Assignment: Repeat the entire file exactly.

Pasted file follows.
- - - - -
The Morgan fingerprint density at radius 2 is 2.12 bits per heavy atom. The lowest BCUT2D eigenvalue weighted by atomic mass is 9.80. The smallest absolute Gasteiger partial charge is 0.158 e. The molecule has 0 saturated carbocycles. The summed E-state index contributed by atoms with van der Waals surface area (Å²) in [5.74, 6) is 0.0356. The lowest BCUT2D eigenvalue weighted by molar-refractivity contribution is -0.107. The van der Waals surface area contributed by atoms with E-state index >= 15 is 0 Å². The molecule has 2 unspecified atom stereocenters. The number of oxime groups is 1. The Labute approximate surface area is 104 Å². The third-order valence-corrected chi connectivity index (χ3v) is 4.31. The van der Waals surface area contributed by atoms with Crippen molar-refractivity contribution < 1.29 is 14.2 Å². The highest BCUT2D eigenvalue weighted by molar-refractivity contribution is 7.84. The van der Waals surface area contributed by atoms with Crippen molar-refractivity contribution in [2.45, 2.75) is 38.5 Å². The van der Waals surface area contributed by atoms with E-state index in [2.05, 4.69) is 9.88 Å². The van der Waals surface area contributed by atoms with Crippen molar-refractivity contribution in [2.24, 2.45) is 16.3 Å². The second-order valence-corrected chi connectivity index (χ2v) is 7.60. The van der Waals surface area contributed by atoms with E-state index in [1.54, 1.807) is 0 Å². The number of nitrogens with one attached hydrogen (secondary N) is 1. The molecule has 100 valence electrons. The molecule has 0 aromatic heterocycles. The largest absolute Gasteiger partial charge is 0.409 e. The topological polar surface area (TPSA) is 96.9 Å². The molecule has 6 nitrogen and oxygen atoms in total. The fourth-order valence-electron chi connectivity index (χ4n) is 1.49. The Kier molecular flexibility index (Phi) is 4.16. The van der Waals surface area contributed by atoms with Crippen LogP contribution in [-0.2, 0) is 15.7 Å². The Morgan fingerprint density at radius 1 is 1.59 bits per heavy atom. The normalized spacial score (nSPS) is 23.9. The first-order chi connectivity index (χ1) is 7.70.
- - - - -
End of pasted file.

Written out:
The Morgan fingerprint density at radius 2 is 2.12 bits per heavy atom. The lowest BCUT2D eigenvalue weighted by atomic mass is 9.80. The smallest absolute Gasteiger partial charge is 0.158 e. The molecule has 0 saturated carbocycles. The summed E-state index contributed by atoms with van der Waals surface area (Å²) in [5.74, 6) is 0.0356. The lowest BCUT2D eigenvalue weighted by molar-refractivity contribution is -0.107. The van der Waals surface area contributed by atoms with E-state index >= 15 is 0 Å². The molecule has 2 unspecified atom stereocenters. The number of oxime groups is 1. The Labute approximate surface area is 104 Å². The third-order valence-corrected chi connectivity index (χ3v) is 4.31. The van der Waals surface area contributed by atoms with Crippen molar-refractivity contribution < 1.29 is 14.2 Å². The highest BCUT2D eigenvalue weighted by molar-refractivity contribution is 7.84. The van der Waals surface area contributed by atoms with Crippen molar-refractivity contribution in [2.45, 2.75) is 38.5 Å². The van der Waals surface area contributed by atoms with E-state index in [2.05, 4.69) is 9.88 Å². The van der Waals surface area contributed by atoms with Crippen molar-refractivity contribution in [2.24, 2.45) is 16.3 Å². The second-order valence-corrected chi connectivity index (χ2v) is 7.60. The van der Waals surface area contributed by atoms with E-state index in [1.54, 1.807) is 0 Å². The number of nitrogens with one attached hydrogen (secondary N) is 1. The molecule has 100 valence electrons. The molecule has 0 aromatic heterocycles. The largest absolute Gasteiger partial charge is 0.409 e. The topological polar surface area (TPSA) is 96.9 Å². The molecule has 6 nitrogen and oxygen atoms in total. The fourth-order valence-electron chi connectivity index (χ4n) is 1.49. The Kier molecular flexibility index (Phi) is 4.16. The van der Waals surface area contributed by atoms with Crippen LogP contribution in [-0.2, 0) is 15.7 Å². The Morgan fingerprint density at radius 1 is 1.59 bits per heavy atom. The normalized spacial score (nSPS) is 23.9. The first-order chi connectivity index (χ1) is 7.70.